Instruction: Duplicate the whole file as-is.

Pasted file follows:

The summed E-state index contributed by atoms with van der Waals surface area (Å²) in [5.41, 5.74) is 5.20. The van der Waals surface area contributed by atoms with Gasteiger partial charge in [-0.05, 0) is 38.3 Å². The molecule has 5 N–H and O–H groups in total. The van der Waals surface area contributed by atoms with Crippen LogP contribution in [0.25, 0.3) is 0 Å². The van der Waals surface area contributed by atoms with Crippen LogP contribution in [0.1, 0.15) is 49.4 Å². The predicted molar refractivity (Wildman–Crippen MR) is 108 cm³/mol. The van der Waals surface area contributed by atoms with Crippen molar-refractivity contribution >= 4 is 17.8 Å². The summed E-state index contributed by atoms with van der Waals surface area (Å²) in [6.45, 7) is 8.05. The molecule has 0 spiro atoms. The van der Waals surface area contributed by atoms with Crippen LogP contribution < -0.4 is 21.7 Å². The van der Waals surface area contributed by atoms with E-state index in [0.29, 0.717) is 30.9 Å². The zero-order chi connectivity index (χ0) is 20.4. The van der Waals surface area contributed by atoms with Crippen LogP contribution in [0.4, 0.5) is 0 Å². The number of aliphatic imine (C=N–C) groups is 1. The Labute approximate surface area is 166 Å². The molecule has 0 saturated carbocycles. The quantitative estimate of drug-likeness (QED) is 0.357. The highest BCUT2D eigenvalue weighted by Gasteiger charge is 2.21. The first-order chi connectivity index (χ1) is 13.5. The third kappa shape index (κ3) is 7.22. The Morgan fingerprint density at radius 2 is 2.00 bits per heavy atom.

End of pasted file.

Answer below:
The summed E-state index contributed by atoms with van der Waals surface area (Å²) in [5.41, 5.74) is 5.20. The van der Waals surface area contributed by atoms with Gasteiger partial charge in [-0.05, 0) is 38.3 Å². The molecule has 5 N–H and O–H groups in total. The van der Waals surface area contributed by atoms with Crippen LogP contribution in [0.25, 0.3) is 0 Å². The van der Waals surface area contributed by atoms with Crippen LogP contribution in [0.1, 0.15) is 49.4 Å². The predicted molar refractivity (Wildman–Crippen MR) is 108 cm³/mol. The van der Waals surface area contributed by atoms with Crippen molar-refractivity contribution >= 4 is 17.8 Å². The summed E-state index contributed by atoms with van der Waals surface area (Å²) in [6.45, 7) is 8.05. The molecule has 0 spiro atoms. The van der Waals surface area contributed by atoms with Crippen LogP contribution < -0.4 is 21.7 Å². The van der Waals surface area contributed by atoms with E-state index in [0.29, 0.717) is 30.9 Å². The zero-order chi connectivity index (χ0) is 20.4. The van der Waals surface area contributed by atoms with Crippen LogP contribution in [0.4, 0.5) is 0 Å². The number of aliphatic imine (C=N–C) groups is 1. The Labute approximate surface area is 166 Å². The molecule has 0 saturated carbocycles. The quantitative estimate of drug-likeness (QED) is 0.357. The highest BCUT2D eigenvalue weighted by Gasteiger charge is 2.21. The first-order chi connectivity index (χ1) is 13.5. The third kappa shape index (κ3) is 7.22. The Morgan fingerprint density at radius 2 is 2.00 bits per heavy atom.